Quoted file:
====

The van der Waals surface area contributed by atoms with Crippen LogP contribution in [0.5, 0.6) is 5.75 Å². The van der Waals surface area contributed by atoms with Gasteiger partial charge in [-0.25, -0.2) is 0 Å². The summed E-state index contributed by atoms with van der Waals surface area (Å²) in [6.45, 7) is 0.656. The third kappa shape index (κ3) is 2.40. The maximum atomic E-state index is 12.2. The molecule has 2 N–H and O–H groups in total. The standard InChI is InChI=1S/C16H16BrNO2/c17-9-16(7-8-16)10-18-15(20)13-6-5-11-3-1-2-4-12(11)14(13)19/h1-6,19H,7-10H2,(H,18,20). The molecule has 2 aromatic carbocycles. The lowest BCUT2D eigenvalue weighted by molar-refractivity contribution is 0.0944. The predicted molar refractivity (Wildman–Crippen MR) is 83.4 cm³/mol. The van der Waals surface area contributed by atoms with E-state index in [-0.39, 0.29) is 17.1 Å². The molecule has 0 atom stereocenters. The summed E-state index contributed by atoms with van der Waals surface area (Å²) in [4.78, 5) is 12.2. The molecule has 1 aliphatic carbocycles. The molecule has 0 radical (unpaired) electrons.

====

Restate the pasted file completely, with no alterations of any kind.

The van der Waals surface area contributed by atoms with Crippen LogP contribution in [0.5, 0.6) is 5.75 Å². The van der Waals surface area contributed by atoms with Gasteiger partial charge in [-0.25, -0.2) is 0 Å². The summed E-state index contributed by atoms with van der Waals surface area (Å²) in [6.45, 7) is 0.656. The third kappa shape index (κ3) is 2.40. The maximum atomic E-state index is 12.2. The molecule has 2 N–H and O–H groups in total. The standard InChI is InChI=1S/C16H16BrNO2/c17-9-16(7-8-16)10-18-15(20)13-6-5-11-3-1-2-4-12(11)14(13)19/h1-6,19H,7-10H2,(H,18,20). The molecule has 2 aromatic carbocycles. The lowest BCUT2D eigenvalue weighted by molar-refractivity contribution is 0.0944. The predicted molar refractivity (Wildman–Crippen MR) is 83.4 cm³/mol. The van der Waals surface area contributed by atoms with E-state index in [-0.39, 0.29) is 17.1 Å². The molecule has 0 atom stereocenters. The summed E-state index contributed by atoms with van der Waals surface area (Å²) in [4.78, 5) is 12.2. The molecule has 1 aliphatic carbocycles. The molecule has 0 radical (unpaired) electrons.